Learning From Losses

No one likes to lose, but losses can teach investors how to win in the long-run. If you invested mostly in stocks before October, then you might be rethinking your portfolio after the correction. However, learning from other people’s losses is much less expensive than learning from your own mistakes. With that in mind, the history of the stock market can show us how to reduce losses.

Let us start with the fact that stocks typically have a bear market with losses as high as 50% every decade. The last one occurred a decade ago, and stocks are so expensive now that another crash could happen tomorrow. If you panicked after a 10% loss, then you probably won’t be able to endure it. It is unrealistic to expect a return to the exceptionally stable stock market conditions of 2017. In fact, corrections like the one that stocks had in October often signal an approaching bear market.

Trying to pick winners will not help you to avoid losses. The winners of the last few years did particularly poorly in October, and that should not be surprising. Specific companies often lose much more than the market and occasionally go bankrupt. Even when companies eventually succeed, many investors give up after large price declines. For example, Amazon.com fell from over $100 a share in 1999 to under $6 in 2001. Amazon founder Jeff Bezos held on and became the wealthiest man in the world. Few investors stayed with him the whole way through. Instead, many of them sold at a loss. If you wanted to sell in October, then picking winners probably won’t work for you either.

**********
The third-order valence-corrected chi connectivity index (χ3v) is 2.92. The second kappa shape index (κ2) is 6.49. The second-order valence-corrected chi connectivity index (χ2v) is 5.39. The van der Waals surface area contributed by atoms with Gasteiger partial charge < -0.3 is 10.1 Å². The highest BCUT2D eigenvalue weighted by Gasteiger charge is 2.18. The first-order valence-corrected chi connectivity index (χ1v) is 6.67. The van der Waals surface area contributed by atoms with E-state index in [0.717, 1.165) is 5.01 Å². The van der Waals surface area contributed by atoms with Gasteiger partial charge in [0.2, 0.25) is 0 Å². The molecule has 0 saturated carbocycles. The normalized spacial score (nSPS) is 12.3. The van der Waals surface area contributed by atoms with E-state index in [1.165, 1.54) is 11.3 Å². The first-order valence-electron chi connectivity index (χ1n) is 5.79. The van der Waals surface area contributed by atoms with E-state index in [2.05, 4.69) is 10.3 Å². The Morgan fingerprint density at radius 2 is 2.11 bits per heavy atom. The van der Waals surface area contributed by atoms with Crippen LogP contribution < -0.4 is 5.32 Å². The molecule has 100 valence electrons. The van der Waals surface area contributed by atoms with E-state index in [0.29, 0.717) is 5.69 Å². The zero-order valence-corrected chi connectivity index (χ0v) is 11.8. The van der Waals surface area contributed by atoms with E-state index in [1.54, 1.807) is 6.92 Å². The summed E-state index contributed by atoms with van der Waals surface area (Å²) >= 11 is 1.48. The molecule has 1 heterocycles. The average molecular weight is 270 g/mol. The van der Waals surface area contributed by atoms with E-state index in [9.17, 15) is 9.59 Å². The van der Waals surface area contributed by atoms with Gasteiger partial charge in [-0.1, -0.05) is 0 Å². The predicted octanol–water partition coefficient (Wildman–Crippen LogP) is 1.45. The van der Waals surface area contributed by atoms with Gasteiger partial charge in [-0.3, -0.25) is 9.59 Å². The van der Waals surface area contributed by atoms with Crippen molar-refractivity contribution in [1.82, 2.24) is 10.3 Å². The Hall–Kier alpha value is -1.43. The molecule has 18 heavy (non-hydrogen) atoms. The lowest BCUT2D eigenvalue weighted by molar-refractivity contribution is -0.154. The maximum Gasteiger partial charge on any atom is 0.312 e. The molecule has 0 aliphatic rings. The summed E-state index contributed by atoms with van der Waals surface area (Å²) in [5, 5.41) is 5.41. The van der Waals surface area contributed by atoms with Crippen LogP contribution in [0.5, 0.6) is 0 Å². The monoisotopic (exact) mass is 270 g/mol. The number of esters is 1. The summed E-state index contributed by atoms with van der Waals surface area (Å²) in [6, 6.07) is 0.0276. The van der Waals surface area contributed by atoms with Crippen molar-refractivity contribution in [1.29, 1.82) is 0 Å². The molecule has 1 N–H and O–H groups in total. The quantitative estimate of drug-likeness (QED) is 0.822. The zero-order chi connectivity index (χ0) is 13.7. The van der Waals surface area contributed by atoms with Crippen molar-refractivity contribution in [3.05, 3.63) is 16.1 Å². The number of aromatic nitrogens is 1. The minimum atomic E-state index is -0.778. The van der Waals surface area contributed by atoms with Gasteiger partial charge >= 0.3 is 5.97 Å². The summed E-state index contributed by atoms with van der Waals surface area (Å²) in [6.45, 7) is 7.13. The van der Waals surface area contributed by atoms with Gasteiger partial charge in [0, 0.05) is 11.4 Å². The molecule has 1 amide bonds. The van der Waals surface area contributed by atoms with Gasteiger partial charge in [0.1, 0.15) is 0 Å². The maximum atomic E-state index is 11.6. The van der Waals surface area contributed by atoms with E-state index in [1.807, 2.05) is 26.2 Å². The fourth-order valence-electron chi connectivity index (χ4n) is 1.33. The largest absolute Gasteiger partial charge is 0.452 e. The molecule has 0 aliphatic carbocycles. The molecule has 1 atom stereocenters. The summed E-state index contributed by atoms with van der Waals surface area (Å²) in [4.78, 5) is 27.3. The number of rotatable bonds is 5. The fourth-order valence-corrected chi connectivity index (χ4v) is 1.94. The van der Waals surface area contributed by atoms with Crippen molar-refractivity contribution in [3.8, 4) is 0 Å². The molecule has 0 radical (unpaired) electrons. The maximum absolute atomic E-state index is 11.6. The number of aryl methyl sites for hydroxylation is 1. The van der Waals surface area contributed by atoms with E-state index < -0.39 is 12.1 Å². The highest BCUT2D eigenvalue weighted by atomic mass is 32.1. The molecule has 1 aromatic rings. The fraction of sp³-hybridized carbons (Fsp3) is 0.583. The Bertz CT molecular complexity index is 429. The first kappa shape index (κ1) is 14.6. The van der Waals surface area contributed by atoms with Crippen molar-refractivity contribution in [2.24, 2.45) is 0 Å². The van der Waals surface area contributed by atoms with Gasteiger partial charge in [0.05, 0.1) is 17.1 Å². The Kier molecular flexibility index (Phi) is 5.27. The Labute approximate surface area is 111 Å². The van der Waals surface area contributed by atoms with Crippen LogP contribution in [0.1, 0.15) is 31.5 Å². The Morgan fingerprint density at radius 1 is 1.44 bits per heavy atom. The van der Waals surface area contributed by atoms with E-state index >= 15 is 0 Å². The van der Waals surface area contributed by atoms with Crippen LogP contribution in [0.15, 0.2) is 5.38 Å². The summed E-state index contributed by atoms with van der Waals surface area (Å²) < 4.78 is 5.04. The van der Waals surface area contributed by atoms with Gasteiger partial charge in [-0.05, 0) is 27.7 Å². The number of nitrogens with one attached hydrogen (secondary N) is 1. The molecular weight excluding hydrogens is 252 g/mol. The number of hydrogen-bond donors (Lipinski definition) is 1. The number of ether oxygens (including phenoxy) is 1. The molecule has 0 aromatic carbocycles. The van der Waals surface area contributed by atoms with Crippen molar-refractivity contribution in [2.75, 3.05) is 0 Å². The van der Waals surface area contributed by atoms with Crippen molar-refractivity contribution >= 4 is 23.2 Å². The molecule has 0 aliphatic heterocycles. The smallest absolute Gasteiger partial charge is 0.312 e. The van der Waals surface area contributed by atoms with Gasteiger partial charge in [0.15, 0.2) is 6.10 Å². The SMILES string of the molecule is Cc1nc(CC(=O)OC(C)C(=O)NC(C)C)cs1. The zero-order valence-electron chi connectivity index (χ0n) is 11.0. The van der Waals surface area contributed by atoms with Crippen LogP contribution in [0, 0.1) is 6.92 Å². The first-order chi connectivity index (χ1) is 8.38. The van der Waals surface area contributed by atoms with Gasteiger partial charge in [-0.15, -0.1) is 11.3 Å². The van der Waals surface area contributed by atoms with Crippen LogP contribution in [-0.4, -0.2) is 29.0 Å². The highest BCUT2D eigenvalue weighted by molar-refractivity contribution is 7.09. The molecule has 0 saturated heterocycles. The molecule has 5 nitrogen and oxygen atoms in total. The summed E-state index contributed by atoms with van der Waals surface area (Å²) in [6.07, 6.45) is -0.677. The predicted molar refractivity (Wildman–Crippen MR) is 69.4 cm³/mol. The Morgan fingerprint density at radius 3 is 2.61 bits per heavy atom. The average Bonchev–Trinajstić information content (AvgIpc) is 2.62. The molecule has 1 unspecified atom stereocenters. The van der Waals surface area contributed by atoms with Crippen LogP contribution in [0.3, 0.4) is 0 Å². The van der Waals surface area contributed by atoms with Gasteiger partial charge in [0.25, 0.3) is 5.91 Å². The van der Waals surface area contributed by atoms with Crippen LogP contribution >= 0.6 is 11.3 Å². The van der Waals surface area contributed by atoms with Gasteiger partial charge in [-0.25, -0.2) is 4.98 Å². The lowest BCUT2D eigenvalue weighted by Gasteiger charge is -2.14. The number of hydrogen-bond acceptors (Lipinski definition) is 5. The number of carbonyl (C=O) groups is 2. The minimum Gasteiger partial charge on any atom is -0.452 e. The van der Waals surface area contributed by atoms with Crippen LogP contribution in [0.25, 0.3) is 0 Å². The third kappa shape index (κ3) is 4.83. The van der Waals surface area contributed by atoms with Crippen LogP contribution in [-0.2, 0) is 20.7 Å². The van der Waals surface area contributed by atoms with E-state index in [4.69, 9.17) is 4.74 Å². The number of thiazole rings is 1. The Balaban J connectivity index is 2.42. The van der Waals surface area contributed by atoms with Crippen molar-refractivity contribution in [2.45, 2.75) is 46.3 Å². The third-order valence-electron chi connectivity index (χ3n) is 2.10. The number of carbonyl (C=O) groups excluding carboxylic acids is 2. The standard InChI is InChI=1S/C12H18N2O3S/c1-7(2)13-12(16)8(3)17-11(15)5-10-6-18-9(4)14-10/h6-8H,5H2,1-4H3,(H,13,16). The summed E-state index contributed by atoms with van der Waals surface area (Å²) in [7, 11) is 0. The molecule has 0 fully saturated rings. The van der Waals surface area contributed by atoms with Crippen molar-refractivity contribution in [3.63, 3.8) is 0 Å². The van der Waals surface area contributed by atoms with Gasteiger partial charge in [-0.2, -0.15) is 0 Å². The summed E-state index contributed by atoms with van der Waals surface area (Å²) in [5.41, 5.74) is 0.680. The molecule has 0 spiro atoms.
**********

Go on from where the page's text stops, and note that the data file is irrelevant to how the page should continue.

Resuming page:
On the other hand, the last ten years also show that cash is not safe from inflation. Many Americans gave up on investing after the Financial Crisis in 2008 and sought safety in cash. They did not find it. For many years, the Federal Reserve kept interest rates near zero and inflation slowly ate away at cash savings. It is true that interest rates are somewhat higher now, but the Fed is already backing away from future rate increases.

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